[gmx-users] Re: Question about Berendsen thermostat and Nose-Hoover temp coupling (chris.neale at utoronto.ca)
David van der Spoel
spoel at xray.bmc.uu.se
Thu Jul 24 17:26:00 CEST 2008
Berk Hess wrote:
> That thermostat is really nice and also simple to implement.
> It is now in CVS.
If this thermostat has a stochastic term, is the dynamics still
(I haven't read the paper of course :)).
> Thanks for the tip!
> > Date: Wed, 23 Jul 2008 10:12:36 -0400
> > From: michael.shirts at columbia.edu
> > To: gmx-users at gromacs.org
> > Subject: [gmx-users] Re: Question about Berendsen thermostat and
> Nose-Hoover temp coupling (chris.neale at utoronto.ca)
> > Note that a recently a velocity rescaling algorithm was developed in
> > the Parrinello group that does give the correct canonical ensemble.
> > See: http://arxiv.org/abs/0803.4060. It might be nice to replace
> > Berendsen with this algorithm, which should have the nice properties
> > of Berendsen (converges to the constraint temperature quickly) without
> > the serious drawbacks.
> > Cheers,
> > Michael
> > On Wed, Jul 23, 2008 at 10:10 AM, Michael Shirts
> > <michael.shirts at columbia.edu> wrote:
> > >> Have you seen any information to suggest that this is actually a
> > >> non-trivial concern? That is, given static point charges, an empirical
> > >> LJ force, short cutoffs, etc., do you believe that the application of
> > >> nose-hoover, berendsen, or even the arbitrary velocity rescaling
> > >> significantly degrades the quality of the obtained dynamics?
> > >
> > > 1) I think there's an important distinction to be made here between
> > > accuracy and physical validity. If you use a thermostat, then the
> > > dynamic properties you obtain for the system will be different than
> > > the properties obtained without the thermostat, independent of what
> > > model you choose. So, I don't know that it's that useful to ask
> > > whether the differences from the true system due to thermostat are
> > > large compared to the differences due to the choice of model -- the
> > > results are going to be dependent on the thermostat, so the field has
> > > chosen a standard definition of the dynamics, one that most resembles
> > > the actual physical system (where there isn't temperature rescaling
> > > every 2 fs or a piston coupled to a 10 nm cube of water, etc).
> > >
> > > 2) If one uses the Berendsen thermostat, then statistical mechanics of
> > > canonical ensembles will not strictly apply, and one can't use many of
> > > the results one would like to (or, are using already incorrectly).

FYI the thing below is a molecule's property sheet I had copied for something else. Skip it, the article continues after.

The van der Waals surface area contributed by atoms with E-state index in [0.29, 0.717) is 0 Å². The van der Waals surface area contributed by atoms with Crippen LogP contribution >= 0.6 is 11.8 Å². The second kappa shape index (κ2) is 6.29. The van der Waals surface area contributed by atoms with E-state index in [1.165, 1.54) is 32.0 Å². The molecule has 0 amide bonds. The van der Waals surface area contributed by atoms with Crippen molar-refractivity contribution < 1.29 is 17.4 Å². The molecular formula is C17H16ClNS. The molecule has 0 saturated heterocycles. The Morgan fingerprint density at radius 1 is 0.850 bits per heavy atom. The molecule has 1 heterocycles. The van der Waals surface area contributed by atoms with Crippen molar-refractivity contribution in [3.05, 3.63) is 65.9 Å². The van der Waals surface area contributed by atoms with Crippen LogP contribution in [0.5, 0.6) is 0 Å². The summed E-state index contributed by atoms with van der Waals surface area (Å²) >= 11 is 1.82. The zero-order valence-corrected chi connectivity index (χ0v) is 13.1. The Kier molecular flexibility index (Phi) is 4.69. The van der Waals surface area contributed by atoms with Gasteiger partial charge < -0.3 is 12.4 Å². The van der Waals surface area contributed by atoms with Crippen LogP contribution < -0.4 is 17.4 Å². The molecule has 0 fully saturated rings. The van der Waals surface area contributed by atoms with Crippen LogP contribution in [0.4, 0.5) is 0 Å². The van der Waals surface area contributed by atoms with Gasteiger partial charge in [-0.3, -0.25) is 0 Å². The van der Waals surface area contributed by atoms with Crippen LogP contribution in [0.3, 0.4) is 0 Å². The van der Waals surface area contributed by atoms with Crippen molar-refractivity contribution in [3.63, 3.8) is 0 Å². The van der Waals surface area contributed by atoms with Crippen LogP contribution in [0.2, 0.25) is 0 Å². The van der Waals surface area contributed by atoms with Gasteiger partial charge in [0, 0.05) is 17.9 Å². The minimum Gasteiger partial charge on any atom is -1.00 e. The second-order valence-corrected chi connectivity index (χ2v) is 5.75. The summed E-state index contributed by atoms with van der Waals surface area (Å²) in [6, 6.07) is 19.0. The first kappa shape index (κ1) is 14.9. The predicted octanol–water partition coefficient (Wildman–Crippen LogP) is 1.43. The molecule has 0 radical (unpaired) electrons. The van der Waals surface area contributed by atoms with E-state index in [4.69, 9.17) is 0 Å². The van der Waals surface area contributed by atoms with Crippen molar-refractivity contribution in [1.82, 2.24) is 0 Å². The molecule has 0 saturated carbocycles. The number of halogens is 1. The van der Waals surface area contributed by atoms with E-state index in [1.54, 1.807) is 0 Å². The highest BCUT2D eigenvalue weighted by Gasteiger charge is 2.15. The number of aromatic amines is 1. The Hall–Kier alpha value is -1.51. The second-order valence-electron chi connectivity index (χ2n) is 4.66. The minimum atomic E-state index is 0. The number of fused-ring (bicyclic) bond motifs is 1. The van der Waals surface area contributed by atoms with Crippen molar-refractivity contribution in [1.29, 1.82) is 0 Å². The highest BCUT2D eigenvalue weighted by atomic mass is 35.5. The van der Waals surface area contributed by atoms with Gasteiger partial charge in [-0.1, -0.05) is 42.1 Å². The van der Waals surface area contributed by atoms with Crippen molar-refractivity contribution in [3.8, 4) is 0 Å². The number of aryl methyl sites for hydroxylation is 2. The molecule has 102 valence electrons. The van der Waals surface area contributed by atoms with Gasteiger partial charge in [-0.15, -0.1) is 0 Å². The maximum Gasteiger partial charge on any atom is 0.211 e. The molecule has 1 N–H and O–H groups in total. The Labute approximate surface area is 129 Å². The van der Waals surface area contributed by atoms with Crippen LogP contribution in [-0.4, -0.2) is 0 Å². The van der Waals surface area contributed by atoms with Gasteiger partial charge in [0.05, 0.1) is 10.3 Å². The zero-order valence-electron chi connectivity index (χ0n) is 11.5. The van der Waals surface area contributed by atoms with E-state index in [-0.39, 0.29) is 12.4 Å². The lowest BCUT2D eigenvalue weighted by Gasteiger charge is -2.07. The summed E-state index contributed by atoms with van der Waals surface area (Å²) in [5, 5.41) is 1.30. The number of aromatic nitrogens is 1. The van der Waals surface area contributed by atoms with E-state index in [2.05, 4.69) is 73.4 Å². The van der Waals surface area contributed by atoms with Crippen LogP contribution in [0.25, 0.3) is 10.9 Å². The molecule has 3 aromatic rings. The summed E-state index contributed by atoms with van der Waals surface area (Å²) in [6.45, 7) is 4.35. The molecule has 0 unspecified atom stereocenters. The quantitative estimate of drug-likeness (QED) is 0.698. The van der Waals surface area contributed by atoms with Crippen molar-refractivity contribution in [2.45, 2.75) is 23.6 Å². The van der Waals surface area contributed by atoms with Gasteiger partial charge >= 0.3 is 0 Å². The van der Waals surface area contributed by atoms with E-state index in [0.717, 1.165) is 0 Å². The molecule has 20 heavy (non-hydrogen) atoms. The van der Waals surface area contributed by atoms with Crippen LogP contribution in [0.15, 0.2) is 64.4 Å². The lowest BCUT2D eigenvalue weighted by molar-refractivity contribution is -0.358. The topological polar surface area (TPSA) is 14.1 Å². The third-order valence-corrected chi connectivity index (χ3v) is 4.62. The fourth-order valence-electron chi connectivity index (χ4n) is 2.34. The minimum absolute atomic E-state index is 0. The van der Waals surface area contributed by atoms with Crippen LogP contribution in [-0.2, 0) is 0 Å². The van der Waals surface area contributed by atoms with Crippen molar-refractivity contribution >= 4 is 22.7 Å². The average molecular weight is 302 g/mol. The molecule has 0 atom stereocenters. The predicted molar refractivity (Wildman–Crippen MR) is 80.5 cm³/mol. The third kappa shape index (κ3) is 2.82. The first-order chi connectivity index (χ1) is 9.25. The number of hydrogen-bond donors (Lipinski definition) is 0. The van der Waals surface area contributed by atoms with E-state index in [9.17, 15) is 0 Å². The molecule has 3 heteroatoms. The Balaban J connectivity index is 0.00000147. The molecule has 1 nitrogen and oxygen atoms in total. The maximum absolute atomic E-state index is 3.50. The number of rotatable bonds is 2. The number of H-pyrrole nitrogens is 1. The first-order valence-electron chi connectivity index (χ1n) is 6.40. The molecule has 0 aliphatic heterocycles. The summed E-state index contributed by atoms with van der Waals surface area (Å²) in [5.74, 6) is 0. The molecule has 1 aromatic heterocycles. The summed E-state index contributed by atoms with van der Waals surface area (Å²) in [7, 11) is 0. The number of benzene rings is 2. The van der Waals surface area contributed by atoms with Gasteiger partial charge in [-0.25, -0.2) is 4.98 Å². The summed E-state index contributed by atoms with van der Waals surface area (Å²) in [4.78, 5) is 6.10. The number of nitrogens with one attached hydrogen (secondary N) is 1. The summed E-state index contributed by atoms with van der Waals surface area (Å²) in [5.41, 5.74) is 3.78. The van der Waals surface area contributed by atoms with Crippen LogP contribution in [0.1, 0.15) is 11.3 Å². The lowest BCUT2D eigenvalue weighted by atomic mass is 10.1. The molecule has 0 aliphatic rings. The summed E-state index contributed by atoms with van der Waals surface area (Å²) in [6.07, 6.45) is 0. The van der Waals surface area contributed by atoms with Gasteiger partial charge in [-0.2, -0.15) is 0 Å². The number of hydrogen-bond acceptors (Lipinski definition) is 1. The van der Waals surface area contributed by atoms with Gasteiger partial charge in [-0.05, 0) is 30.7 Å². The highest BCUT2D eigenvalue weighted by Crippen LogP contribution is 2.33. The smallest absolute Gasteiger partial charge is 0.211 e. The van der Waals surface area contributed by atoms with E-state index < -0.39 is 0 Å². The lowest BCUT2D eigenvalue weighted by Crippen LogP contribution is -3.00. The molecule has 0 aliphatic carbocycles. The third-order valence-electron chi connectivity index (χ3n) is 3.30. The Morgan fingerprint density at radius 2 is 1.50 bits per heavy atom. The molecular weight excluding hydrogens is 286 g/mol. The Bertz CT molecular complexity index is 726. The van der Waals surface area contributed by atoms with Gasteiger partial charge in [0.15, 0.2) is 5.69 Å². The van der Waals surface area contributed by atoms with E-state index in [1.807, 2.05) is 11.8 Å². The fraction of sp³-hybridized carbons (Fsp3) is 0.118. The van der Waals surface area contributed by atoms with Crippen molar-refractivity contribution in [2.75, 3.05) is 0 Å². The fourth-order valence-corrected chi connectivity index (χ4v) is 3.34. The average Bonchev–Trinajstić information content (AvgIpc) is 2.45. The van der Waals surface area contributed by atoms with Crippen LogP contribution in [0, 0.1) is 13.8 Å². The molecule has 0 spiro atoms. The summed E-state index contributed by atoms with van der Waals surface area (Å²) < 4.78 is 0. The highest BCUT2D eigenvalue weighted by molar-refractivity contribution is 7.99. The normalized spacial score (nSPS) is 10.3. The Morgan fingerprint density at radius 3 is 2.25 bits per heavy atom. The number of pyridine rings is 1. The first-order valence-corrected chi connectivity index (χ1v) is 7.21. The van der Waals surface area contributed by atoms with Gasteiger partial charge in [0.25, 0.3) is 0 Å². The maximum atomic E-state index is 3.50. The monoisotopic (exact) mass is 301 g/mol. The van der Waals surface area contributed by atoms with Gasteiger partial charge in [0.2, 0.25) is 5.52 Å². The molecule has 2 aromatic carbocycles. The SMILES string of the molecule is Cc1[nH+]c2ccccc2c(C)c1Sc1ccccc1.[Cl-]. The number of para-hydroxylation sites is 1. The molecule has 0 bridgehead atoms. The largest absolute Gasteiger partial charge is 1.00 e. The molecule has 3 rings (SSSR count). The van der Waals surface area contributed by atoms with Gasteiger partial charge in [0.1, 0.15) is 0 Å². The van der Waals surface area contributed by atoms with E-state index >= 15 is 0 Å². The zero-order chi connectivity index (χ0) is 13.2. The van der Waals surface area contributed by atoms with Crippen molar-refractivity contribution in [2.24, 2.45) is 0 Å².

> > > One can do physics-based simulation of molecular models, or one can do
> > > non-physics-based simulations of molecular models. In many cases, the
> > > non-physics-based results will be statistically indistinguishable from
> > > the physics based results. But why bother with an uncontrolled
> > > approximation when you don't -have- to use one? It just adds another
> > > chance that what one simulates is not reproducible or reliable, and
> > > heaven knows that simulation currently has enough of those already.
> > >
> > > It's like building a tower out of blocks, and each uncontrolled
> > > approximation, no matter how small, is a bit of unevenness in the
> > > block. If you have just one wobbly block, you can stand on it pretty
> > > well -- you know the limits of the approximation, you can get a pretty
> > > good sense of what's going on with the system. Once there's a large
> > > number of wobbly blocks, though -- good luck standing on top of it and
> > > trying to build good science. As simulations get larger and more
> > > complicated, they are built out of more and more blocks, and we need
> > > to make sure we're paying careful attention to how well they all fit
> > > together.
> > >
> > > Best,
> > > Michael Shirts
> > > Research Fellow
> > > Columbia University
> > > Department of Chemistry
> > >
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David van der Spoel, Ph.D., Professor of Biology
Molec. Biophys. group, Dept. of Cell & Molec. Biol., Uppsala University.
Box 596, 75124 Uppsala, Sweden. Phone: +46184714205. Fax: +4618511755.
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